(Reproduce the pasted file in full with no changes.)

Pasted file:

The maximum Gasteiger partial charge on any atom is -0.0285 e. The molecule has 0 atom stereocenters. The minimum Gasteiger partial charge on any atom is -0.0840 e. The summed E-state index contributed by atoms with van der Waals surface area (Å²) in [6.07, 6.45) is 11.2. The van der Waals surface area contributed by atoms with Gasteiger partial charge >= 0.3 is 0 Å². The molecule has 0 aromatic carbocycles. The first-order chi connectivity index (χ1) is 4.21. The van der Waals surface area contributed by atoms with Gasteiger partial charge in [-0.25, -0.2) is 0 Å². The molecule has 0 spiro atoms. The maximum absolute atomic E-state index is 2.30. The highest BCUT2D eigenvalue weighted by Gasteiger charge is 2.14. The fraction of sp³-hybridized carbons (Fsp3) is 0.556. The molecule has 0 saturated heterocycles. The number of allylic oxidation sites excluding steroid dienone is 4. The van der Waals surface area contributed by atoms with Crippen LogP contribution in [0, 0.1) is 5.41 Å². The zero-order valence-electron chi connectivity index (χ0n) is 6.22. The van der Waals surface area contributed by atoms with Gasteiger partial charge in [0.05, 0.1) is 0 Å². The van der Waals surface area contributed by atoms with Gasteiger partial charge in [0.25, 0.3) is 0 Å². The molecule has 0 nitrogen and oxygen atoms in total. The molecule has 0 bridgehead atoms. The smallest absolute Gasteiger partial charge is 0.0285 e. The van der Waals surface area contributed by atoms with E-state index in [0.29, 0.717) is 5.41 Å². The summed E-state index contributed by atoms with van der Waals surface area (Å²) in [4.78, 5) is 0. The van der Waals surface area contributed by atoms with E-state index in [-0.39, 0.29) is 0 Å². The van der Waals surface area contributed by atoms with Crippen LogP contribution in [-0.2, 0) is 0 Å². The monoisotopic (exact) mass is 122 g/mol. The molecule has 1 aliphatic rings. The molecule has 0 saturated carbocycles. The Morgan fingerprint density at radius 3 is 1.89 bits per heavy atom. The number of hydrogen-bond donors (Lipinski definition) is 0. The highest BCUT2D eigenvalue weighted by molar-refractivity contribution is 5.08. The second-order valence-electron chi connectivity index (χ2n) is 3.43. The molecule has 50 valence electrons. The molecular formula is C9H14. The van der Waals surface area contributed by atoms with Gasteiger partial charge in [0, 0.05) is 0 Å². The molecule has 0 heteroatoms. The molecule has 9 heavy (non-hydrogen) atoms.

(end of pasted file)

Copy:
The maximum Gasteiger partial charge on any atom is -0.0285 e. The molecule has 0 atom stereocenters. The minimum Gasteiger partial charge on any atom is -0.0840 e. The summed E-state index contributed by atoms with van der Waals surface area (Å²) in [6.07, 6.45) is 11.2. The van der Waals surface area contributed by atoms with Gasteiger partial charge >= 0.3 is 0 Å². The molecule has 0 aromatic carbocycles. The first-order chi connectivity index (χ1) is 4.21. The van der Waals surface area contributed by atoms with Gasteiger partial charge in [-0.25, -0.2) is 0 Å². The molecule has 0 spiro atoms. The maximum absolute atomic E-state index is 2.30. The highest BCUT2D eigenvalue weighted by Gasteiger charge is 2.14. The fraction of sp³-hybridized carbons (Fsp3) is 0.556. The molecule has 0 saturated heterocycles. The number of allylic oxidation sites excluding steroid dienone is 4. The van der Waals surface area contributed by atoms with Crippen LogP contribution in [0, 0.1) is 5.41 Å². The zero-order valence-electron chi connectivity index (χ0n) is 6.22. The van der Waals surface area contributed by atoms with Gasteiger partial charge in [0.05, 0.1) is 0 Å². The van der Waals surface area contributed by atoms with Gasteiger partial charge in [0.25, 0.3) is 0 Å². The molecule has 0 nitrogen and oxygen atoms in total. The molecule has 0 bridgehead atoms. The smallest absolute Gasteiger partial charge is 0.0285 e. The van der Waals surface area contributed by atoms with E-state index in [0.29, 0.717) is 5.41 Å². The summed E-state index contributed by atoms with van der Waals surface area (Å²) in [4.78, 5) is 0. The van der Waals surface area contributed by atoms with E-state index in [-0.39, 0.29) is 0 Å². The van der Waals surface area contributed by atoms with Crippen LogP contribution in [-0.2, 0) is 0 Å². The monoisotopic (exact) mass is 122 g/mol. The molecule has 1 aliphatic rings. The molecule has 0 saturated carbocycles. The Morgan fingerprint density at radius 3 is 1.89 bits per heavy atom. The number of hydrogen-bond donors (Lipinski definition) is 0. The highest BCUT2D eigenvalue weighted by molar-refractivity contribution is 5.08. The second-order valence-electron chi connectivity index (χ2n) is 3.43. The molecule has 50 valence electrons. The molecular formula is C9H14. The van der Waals surface area contributed by atoms with Gasteiger partial charge in [0, 0.05) is 0 Å². The molecule has 0 heteroatoms. The molecule has 9 heavy (non-hydrogen) atoms.